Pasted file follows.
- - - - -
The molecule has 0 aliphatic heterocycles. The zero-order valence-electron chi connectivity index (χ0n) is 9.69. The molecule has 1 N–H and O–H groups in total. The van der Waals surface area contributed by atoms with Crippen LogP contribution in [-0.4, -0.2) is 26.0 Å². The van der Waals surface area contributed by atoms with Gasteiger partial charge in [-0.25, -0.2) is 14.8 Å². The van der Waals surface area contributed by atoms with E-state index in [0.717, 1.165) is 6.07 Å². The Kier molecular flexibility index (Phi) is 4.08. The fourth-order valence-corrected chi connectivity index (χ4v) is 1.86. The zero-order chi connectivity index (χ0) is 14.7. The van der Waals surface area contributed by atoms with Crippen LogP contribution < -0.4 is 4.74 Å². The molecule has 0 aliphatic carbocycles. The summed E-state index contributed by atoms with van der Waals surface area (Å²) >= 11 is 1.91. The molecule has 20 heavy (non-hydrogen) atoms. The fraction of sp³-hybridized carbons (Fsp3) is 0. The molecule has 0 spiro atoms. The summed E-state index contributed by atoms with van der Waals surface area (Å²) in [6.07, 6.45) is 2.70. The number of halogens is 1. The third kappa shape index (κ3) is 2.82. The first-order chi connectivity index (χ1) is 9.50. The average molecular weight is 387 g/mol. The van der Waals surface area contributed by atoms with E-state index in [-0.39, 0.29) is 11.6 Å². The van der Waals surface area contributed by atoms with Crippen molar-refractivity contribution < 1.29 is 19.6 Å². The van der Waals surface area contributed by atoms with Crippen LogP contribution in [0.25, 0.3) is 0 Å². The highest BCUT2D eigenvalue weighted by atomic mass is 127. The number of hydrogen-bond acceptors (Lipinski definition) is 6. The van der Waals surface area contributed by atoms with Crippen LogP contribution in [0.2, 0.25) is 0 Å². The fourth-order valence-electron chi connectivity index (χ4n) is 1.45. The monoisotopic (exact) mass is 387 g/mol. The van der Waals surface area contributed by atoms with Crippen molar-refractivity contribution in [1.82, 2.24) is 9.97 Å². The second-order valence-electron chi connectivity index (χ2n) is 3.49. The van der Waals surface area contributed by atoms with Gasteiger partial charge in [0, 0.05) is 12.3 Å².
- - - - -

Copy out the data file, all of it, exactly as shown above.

The molecule has 0 aliphatic heterocycles. The zero-order valence-electron chi connectivity index (χ0n) is 9.69. The molecule has 1 N–H and O–H groups in total. The van der Waals surface area contributed by atoms with Crippen LogP contribution in [-0.4, -0.2) is 26.0 Å². The van der Waals surface area contributed by atoms with Gasteiger partial charge in [-0.25, -0.2) is 14.8 Å². The van der Waals surface area contributed by atoms with E-state index in [0.717, 1.165) is 6.07 Å². The Kier molecular flexibility index (Phi) is 4.08. The fourth-order valence-corrected chi connectivity index (χ4v) is 1.86. The zero-order chi connectivity index (χ0) is 14.7. The van der Waals surface area contributed by atoms with Crippen LogP contribution < -0.4 is 4.74 Å². The molecule has 0 aliphatic carbocycles. The summed E-state index contributed by atoms with van der Waals surface area (Å²) >= 11 is 1.91. The molecule has 20 heavy (non-hydrogen) atoms. The fraction of sp³-hybridized carbons (Fsp3) is 0. The molecule has 0 spiro atoms. The summed E-state index contributed by atoms with van der Waals surface area (Å²) in [6.07, 6.45) is 2.70. The number of halogens is 1. The third kappa shape index (κ3) is 2.82. The first-order chi connectivity index (χ1) is 9.50. The average molecular weight is 387 g/mol. The van der Waals surface area contributed by atoms with E-state index in [-0.39, 0.29) is 11.6 Å². The van der Waals surface area contributed by atoms with Crippen molar-refractivity contribution < 1.29 is 19.6 Å². The van der Waals surface area contributed by atoms with Crippen LogP contribution in [0.25, 0.3) is 0 Å². The highest BCUT2D eigenvalue weighted by atomic mass is 127. The number of hydrogen-bond acceptors (Lipinski definition) is 6. The van der Waals surface area contributed by atoms with Crippen LogP contribution in [0.2, 0.25) is 0 Å². The fourth-order valence-electron chi connectivity index (χ4n) is 1.45. The monoisotopic (exact) mass is 387 g/mol. The van der Waals surface area contributed by atoms with Crippen molar-refractivity contribution in [1.82, 2.24) is 9.97 Å². The second-order valence-electron chi connectivity index (χ2n) is 3.49. The van der Waals surface area contributed by atoms with Gasteiger partial charge in [0, 0.05) is 12.3 Å².